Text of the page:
Ever get the feeling that you want to do so many things, but can never get around to actually doing any of them? You’re not alone, because we all do that. Follow our expert advice on forward planning, and you might just hit your goals.
Words: Michael Donlevy
Well, 2020 was quite a year, wasn’t it? Covid-19 made it virtually impossible to plan ahead – something that isn’t easy at the best of times. We can be overwhelmed with a desire to do so many different things that we end up never doing any of them. It’s easy to get sidetracked by life.
With the prospect of life starting to return to normality in 2021, you may be making grand plans like a career change, new car or new home. Or simpler ones such as updating your wardrobe or being more in touch with old friends. Either way, organisation is key.
Almost anything is possible if you plan properly, and making those plans come off will make you feel more fulfilled across all areas of your life. Trust us – and trust the experts who are here to help you.
Take a step back…
…and ask yourself why forward planning is necessary to you. ‘We spend a lot of our lives doing things we’re told to,’ says psychotherapist John-Paul Davies. ‘Often the motivating factor is fear, especially at work, and control over our lives is often further away than is good for us.’ Planning something you want to do, and building in 15 or 20 minutes every day to make it happen, is good for your brain. ‘It gives you a sense of purpose, a feeling of competency and control over your life,’ says Davies.
Work backwards from the goal
Make a detailed plan and fill in the steps back from the goal by breaking it into chunks. ‘It might help to create a “vision board”, something visual that represents the goal,’ says Davies. ‘Ticking off micro-tasks along the way has a physiological benefit because your body releases dopamine, a neurotransmitter in the brain that helps to promote feelings of pleasure. This is a physiological reward for hitting a target, but you can give yourself physical rewards, too.’
Achieving a goal is a process and you may have to adapt over time. ‘Missing targets can lead to anxiety or negative thoughts so you have to be open to change,’ says Davies. ‘Psychological barriers – anxiety, anger, depression – can knock your cognitive function off line. Give yourself a daily physiological check-up to make sure you’re in the right place, in a calm state and in balance, because if you’re not, those micro-tasks are of no importance. Take care of yourself to take care of the goal.’
Identify goal conflict
‘All your goals count, but you need to know which one you are pursuing now and when you will pursue the others,’ says Andy Lane, professor of sport psychology and director of research at the University of Wolverhampton. ‘Your goal to be fit and healthy, or to complete a marathon, might run in stark contrast with your goals to go further in your job or spend time with your family. It’s important to recognise this challenge and identify when you will devote time to achieving each goal, then commit yourself to make full use of that time.’ Be organised every day. Oh, and don’t let those fitness goals suffer. They’re important.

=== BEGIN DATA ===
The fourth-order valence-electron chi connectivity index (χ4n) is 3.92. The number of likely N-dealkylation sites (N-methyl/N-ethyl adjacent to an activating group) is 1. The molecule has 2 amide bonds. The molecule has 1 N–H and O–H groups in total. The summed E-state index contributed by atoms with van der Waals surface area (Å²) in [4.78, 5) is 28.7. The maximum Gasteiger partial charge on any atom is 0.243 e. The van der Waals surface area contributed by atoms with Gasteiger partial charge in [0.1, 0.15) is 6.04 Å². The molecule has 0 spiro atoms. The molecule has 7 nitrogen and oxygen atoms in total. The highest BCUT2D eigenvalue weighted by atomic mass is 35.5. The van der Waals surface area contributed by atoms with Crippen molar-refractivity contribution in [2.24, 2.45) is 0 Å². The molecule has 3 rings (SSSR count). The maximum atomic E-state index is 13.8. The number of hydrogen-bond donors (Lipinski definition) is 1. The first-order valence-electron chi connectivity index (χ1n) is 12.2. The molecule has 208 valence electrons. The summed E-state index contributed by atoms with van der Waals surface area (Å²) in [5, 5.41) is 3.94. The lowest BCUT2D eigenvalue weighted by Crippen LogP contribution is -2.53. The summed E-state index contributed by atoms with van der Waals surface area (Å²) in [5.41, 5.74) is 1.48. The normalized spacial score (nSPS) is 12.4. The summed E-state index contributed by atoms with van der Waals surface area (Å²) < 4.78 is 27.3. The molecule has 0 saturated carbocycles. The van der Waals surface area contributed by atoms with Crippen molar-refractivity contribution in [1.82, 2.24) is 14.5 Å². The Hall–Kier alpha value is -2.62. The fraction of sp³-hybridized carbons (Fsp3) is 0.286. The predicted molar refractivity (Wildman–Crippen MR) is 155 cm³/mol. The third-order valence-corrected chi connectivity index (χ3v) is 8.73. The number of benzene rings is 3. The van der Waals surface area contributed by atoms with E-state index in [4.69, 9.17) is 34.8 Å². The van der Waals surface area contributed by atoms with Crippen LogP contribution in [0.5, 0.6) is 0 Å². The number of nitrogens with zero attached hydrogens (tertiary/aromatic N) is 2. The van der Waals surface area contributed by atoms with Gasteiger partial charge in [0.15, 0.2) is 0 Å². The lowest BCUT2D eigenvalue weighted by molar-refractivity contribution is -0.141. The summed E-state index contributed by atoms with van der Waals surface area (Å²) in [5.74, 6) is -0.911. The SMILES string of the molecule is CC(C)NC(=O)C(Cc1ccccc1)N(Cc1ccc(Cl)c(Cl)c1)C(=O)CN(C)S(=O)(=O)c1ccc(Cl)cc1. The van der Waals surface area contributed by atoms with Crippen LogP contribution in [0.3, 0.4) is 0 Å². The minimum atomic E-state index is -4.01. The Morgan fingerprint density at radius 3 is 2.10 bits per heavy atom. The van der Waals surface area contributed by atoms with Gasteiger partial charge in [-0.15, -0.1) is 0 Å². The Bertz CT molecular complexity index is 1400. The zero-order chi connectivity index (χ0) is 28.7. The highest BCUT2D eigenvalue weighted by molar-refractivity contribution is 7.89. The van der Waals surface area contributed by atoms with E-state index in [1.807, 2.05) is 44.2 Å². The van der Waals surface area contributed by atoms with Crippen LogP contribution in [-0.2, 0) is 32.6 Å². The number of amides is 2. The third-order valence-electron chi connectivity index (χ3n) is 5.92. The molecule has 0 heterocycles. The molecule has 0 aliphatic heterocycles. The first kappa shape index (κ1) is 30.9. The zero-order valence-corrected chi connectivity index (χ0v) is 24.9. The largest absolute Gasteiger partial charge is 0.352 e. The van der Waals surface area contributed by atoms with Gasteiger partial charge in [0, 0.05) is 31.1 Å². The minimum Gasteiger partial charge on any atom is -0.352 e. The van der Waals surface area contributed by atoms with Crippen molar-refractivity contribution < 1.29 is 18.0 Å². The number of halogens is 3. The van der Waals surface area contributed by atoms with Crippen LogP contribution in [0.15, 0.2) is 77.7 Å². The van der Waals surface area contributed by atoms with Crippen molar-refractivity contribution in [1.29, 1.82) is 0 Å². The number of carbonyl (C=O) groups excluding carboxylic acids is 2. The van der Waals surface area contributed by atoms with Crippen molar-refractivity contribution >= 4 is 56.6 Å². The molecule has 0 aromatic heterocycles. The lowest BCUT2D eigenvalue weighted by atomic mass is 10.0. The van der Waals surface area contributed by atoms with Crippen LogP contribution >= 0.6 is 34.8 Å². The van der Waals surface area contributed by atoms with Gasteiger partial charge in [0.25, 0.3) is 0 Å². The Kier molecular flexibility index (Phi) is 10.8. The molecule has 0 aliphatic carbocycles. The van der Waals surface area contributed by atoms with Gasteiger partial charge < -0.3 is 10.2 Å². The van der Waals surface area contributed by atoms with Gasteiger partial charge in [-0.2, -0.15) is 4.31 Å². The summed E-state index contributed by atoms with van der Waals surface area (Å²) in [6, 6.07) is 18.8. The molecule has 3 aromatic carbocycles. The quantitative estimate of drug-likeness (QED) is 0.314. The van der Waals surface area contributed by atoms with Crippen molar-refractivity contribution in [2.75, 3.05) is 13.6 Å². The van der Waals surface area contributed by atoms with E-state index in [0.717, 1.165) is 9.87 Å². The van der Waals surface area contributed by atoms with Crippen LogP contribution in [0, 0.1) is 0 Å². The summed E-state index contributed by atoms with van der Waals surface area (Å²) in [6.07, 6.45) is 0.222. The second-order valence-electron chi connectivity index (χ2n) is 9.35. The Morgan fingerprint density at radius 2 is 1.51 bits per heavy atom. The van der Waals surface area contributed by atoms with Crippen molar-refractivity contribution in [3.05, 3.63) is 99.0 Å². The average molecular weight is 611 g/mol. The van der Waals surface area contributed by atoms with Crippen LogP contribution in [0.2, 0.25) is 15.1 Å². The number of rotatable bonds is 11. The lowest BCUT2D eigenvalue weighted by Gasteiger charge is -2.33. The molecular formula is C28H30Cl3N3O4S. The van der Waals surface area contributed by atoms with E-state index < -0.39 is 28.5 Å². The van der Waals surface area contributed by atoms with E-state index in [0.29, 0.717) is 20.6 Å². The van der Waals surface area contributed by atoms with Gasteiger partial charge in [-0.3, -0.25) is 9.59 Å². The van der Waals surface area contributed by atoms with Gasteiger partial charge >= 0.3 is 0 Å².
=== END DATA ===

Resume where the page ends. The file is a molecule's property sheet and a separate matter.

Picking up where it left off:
Keep it to yourself
‘Studies show that sharing a goal makes you less likely to achieve it,’ says Davies. ‘Therapists hear a lot from people who talk about the life they want, but struggle with the motivation to make it happen. Talking about a goal to others, and experiencing their response, can make you feel as if you’ve already achieved it. If you’re serious, tell one or two people or keep it to yourself.’
Get your rest
It sounds odd, but sleep can help you plan. ‘Research shows that sleep deprivation has a major impact on mental performance and wellbeing,’ says sleep coach Nick Littlehales, who has worked with an array of sports clubs and organisations worldwide. ‘Low levels of recovery will affect how well our brain can process information, our emotional response to tasks, mood, decision making and motivation. Time sleep to match your 90-minute cycles which contain REM and non-REM phases of sleep, aiming for
a total of 7.5 hours, or five cycles, per night.’
Manage your mood as well as your time
‘Frustration in not achieving your goals can lead to negative mood and apathy, which further disrupt your efforts,’ says Lane. ‘One approach is to plan activities proven to enhance your mood such as cardiovascular exercise, which releases endorphins that have been shown to help overcome depression and promote feelings of euphoria, such as the famous “runner’s high”. Even a walk in nature has an effect.’ You can also use this time to plan your goals by disassociating from the effort of running, for example – and no one is going to interrupt you while you’re sweaty.
Use mental training in preparation
‘Evidence from sport psychology has shown that mental training can help prepare people to perform better under pressure,’ says Lane. This can be particularly useful if your goals involve public or sporting performance, or the possibility of rejection – that much-anticipated job interview or big meeting with your bank manager, for example.
‘When we put pressure on ourselves to achieve our goals, mentally rehearsing your performance, seeing yourself perform smoothly and overcoming difficult moments can bring a sense of confidence that you can achieve what you’re setting out to do.’
For more expert advice on mental wellbeing, read the latest issue of Healthy For Men, on sale now in Holland & Barrett stores and online at hollandandbarrett.com